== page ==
I like to see the potential for success in their relationship. Marriage is tricky and the infatuation based love that comes from our innate instinct to mate and reproduce, is not a long lasting condition. This means the couple has to be able to be friends and have similar values when it comes to fidelity, honor, and the willingness to work on staying in love. This is why I have trouble suspending disbelief for the tropes of the maiden and the rake, especially if there is a broad age difference.

Personally, I write beta males that can be alpha when needed. Don't get me wrong, they're confident, strong, attractive, and smart but they are not pushy. While the man who takes what is his can be sexy in an escapist fantasy, I want a man who listens and respects the woman he loves. That sort of man would never push a woman to the point where, even though she was saying no, her body was saying yes. He would never steamroll over her dreams. It's not just about consent, it's about trust and friendship. I have a hard time visualizing alpha males being true partners as parents or supporting their wife while she deals with depression or what-have-you. The alpha is so set as himself that it would be hard to grow and change with his partner.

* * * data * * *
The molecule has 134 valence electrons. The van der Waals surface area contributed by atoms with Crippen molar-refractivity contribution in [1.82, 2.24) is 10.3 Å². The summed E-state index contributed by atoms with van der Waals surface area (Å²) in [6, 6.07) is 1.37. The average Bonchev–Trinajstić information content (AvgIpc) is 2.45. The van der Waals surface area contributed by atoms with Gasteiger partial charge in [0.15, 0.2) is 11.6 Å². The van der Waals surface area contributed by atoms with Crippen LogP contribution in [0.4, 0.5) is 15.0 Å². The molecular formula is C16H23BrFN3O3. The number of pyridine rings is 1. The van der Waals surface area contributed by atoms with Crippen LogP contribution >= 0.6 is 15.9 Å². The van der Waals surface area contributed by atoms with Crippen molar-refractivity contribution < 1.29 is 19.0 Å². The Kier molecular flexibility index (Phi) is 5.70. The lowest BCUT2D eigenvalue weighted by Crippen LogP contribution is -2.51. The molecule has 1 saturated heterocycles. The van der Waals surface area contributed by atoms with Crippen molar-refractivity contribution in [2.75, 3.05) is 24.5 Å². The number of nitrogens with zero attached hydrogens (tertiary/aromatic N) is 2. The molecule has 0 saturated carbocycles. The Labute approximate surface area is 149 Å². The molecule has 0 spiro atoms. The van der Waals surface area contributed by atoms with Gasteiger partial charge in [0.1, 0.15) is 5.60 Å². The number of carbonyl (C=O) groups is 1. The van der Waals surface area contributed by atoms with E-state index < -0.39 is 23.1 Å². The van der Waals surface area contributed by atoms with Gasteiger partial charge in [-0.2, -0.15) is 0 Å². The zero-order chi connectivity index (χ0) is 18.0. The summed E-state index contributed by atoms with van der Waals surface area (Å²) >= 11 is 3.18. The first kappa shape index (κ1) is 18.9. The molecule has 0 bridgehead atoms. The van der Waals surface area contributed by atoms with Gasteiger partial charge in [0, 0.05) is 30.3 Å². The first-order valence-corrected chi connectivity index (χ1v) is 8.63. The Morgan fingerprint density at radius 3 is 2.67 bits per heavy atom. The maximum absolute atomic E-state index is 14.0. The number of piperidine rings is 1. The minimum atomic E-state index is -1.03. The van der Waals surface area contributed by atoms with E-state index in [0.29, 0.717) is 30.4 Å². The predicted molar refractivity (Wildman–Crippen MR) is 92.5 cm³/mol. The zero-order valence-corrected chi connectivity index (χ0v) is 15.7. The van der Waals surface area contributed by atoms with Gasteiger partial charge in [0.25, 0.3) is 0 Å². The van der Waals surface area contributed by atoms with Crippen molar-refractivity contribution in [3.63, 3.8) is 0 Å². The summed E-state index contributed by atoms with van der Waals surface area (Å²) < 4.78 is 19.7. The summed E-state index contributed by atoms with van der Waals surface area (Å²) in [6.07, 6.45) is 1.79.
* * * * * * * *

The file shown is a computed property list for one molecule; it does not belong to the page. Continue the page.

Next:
While I do write epilogues that give the flavor of what comes next, it would be fun to do something ten or twenty years down the road. Julia Quinn re-released some of her books with extended epilogues and I bought them even though I owned the originals (and loved them). I love seeing what happens next. Romance is so full of potential and hope--it helps promote faith in humanity to see that potential realized. Love can work if you work it and, I think, my characters can stand the test of time. For all that romance is fantasy, it's a good model for life and can help guide good choices for big decisions, even if it's not easy. There's a quote on Julia Quinn's page that says:

“In some ways, portraying a 
healthy relationship in literature
 is the most revolutionary 
thing you can do.” 

—Julia Quinn

When you read romance do you think about what comes next?